Sabotage in Academia: understanding the nature and causes of sabotage in academia


Sabotage in the workplace is not something we think about every day, and it might seem strange to think about sabotage behaviours playing out in academic work settings.  Sabotage has been described as any form of behaviour that is intentionally designed to negatively affect service (Harris and Ogbonna, 2002 p. 166).  Worryingly, 85% of service employees consider sabotage to be an ‘everyday occurrence’ in their organisations (Harris and Ogbonna, 2002).  When researchers investigate employee performance in academia, they tend to focus on research performance (Edgar and Geare, 2011), or the relationship between research performance and teaching quality (Cadez et al., 2017).  They rarely think about sabotage. 
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Collective Intelligence in the Holocene – 7: living systems and the unbearable likeness of being

Collective IntelligenceTo understand ways in which collective intelligence can evolve to support the survival, adaptation, and flourishing of Homo sapiens, it helps to think across different timescales of analysis—and the broadest timescale of analysis we have identified here is the period within which living systems have been evolving, circa 3.5 billion years.

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Collective Intelligence in the Holocene – 4: moving upstream

Collective IntelligenceI heard a story recently. It reminded me of the need to broaden the scope of our thinking in relation to human intelligence:

A woman was relaxing by a river, enjoying the sights and sounds and fresh air, when suddenly she noticed a person upstream struggling to stay afloat in the water. She dived into the water, swam out as fast as she could, and helped the person ashore. Catching her breath after the rescue, she glanced upstream, only to spot another person adrift in the river. Again, she dived in, swam out, and rescued the person.

In the next five minutes, the woman rescued two more people. Standing by the river, exhausted and almost completely out of breath, she saw another person adrift in the water. She started walking upstream, along the river bank. A passerby asked her, “Aren’t you going to help him?”

The woman replied, “Not this time. I’m going upstream to see if I can do something about whatever is causing all these people to fall into the river”.

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Collective Intelligence in the Holocene – 2: hope springs eternal

Collective IntelligenceLike many people, I hope for a better world. I hope for a world where there is less ignorance and violence and more wisdom and peace, less suffering and illness and more wellbeing and health, less closed-mindedness and selfishness and more open-mindedness and altruism. Like many people, I hope we can transcend egocentrism, embrace the fullness of life around us, and sustain the wonderful diversity of life on our planet. I hope that we can cultivate the ability to redesign our world such that there is greater collective freedom, equality, justice, democracy, sovereignty, and good governance of our global commons.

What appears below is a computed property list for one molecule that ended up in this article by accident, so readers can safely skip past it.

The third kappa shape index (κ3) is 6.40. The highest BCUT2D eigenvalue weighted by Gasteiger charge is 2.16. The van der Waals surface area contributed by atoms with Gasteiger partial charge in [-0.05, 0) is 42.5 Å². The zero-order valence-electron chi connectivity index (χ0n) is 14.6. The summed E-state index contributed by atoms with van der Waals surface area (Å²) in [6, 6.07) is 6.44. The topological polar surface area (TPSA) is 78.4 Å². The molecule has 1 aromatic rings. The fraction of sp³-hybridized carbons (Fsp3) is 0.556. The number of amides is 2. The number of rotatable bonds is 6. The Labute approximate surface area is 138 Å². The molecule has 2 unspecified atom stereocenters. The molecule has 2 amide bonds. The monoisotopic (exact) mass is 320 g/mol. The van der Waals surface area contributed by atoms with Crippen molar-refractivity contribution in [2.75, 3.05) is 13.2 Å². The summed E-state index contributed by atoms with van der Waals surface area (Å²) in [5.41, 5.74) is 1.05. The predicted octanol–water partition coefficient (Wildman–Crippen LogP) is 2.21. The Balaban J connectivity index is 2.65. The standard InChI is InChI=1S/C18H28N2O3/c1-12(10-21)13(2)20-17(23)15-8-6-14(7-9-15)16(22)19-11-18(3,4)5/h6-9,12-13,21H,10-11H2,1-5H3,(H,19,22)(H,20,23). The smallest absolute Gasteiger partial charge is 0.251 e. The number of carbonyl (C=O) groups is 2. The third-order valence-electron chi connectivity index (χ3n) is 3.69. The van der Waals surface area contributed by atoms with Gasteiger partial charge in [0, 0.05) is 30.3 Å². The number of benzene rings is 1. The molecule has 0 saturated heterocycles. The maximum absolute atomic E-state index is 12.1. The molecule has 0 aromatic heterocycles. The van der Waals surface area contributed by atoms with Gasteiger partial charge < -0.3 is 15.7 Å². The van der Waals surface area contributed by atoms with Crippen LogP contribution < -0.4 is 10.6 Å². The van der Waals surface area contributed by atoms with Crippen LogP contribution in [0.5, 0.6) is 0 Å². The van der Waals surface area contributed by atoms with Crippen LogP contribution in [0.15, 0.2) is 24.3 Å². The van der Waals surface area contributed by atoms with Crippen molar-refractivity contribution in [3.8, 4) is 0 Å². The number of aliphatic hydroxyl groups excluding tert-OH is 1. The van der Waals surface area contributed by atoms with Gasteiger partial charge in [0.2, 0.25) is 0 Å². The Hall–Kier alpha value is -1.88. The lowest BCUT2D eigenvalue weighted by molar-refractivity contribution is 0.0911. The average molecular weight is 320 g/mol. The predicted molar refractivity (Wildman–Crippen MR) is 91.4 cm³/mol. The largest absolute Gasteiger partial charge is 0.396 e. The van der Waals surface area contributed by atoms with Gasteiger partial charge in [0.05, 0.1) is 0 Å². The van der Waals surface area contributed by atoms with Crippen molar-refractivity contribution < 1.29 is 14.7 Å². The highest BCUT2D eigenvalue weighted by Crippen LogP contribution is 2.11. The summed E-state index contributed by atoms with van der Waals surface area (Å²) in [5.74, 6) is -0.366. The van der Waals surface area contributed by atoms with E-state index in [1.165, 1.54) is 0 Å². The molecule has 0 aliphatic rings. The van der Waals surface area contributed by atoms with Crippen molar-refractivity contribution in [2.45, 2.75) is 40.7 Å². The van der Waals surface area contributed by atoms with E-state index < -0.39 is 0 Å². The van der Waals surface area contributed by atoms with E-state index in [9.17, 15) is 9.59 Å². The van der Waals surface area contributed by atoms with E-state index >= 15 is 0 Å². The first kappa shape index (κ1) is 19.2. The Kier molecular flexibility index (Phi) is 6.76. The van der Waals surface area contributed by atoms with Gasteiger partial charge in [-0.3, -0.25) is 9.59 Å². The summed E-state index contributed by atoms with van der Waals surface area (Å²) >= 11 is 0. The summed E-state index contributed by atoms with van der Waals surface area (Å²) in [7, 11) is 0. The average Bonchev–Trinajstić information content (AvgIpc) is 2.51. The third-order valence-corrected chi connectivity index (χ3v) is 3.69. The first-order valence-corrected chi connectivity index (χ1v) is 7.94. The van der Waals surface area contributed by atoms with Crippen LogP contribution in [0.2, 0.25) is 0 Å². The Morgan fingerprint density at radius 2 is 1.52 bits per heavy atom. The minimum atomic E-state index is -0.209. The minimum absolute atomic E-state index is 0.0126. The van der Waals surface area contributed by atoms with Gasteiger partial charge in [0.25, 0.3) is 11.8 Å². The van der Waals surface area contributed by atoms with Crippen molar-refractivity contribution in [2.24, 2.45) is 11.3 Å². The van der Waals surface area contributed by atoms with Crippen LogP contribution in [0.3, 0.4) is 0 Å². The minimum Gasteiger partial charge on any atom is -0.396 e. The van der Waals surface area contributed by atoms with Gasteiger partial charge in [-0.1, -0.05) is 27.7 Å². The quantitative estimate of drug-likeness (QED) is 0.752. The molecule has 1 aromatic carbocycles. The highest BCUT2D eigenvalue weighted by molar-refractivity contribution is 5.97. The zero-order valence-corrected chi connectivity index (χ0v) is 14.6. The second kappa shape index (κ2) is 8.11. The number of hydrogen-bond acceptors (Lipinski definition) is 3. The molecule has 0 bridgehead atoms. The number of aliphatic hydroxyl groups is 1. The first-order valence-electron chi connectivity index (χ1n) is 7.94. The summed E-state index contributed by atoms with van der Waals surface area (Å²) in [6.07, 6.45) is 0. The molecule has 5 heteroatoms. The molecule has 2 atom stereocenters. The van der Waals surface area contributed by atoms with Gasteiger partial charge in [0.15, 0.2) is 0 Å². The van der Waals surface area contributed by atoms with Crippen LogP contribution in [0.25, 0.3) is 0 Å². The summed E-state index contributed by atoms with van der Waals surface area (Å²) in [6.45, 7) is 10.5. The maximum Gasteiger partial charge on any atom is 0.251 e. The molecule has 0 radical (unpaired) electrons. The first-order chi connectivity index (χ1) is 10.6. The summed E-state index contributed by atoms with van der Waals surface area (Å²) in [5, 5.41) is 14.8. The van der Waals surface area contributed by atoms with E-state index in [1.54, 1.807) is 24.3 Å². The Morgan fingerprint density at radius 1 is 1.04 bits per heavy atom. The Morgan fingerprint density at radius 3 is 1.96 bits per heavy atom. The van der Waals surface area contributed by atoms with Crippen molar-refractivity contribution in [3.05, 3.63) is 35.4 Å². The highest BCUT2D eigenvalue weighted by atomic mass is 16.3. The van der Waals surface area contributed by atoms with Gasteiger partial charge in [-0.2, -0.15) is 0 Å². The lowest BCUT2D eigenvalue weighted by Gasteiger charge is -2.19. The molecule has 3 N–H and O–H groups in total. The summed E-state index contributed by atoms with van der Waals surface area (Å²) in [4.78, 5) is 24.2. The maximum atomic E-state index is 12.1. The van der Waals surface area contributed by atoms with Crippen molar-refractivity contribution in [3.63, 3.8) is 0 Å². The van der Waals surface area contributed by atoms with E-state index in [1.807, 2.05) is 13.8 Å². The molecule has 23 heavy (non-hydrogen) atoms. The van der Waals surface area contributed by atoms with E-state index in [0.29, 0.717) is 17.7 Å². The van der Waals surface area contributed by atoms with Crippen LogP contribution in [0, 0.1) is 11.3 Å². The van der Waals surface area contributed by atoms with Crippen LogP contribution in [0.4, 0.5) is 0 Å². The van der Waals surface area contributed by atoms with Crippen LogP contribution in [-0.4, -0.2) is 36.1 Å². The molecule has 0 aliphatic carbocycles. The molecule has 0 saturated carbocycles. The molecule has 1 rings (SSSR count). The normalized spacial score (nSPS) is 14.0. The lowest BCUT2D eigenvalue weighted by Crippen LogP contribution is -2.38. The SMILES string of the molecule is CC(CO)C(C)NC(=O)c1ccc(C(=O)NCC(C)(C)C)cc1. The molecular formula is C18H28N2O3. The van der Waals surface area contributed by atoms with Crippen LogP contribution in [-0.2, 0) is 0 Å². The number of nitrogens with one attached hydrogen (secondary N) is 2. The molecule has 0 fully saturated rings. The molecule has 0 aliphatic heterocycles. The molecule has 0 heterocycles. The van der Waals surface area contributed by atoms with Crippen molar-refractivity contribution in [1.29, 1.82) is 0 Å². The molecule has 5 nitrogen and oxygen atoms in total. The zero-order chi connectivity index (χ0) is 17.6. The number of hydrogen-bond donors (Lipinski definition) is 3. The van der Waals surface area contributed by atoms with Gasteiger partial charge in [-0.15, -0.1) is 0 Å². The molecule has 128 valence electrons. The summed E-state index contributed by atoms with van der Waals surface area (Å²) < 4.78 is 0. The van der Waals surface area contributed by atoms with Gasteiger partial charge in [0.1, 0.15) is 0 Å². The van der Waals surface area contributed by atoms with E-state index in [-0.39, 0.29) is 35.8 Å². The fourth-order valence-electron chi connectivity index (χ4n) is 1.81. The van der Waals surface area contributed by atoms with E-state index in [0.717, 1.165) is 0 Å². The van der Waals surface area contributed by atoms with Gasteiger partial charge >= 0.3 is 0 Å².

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Collective Intelligence in the Holocene – 1

Collective IntelligenceI am not an optimist, but a great believer of hope. ― Nelson Mandela

In December 2013, Nelson Mandela died at the age of 95.  Tributes rang out all over the world. Mandela was an inspiration to millions, if not billions, of people. He gave voice to the oppressed; he demonstrated unsurpassed resilience and resolve as an advocate of freedom and democracy; and, most notably, he brokered a new peace and a new constitution for South Africa in the face of intense and sustained opposition.

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Intelligence, Education, Personality, and Social Mobility: what predicts upward social mobility?

Intelligence - balloonsThe gap between the poor and rich of the world has been widening over the past few decades. Differences in health between social classes are becoming greater and the combined effects of social inequality and low socio-economic status are shown again and again to have a negative effect on physical, psychological, and social well-being of individuals. It’s not easy to escape intergenerational cycles of poverty and low socio-economic status, particularly when free market ideologies reinforce the idea that social inequality is a ‘natural’ feature of our societies.  But social inequality is a problem that cries out for intervention and many international organizations, including the World Health Organisation, highlight the need for intervention in this context. Naturally, this requires a deep understanding of the dynamics at play, such that targets for intervention can be identified.

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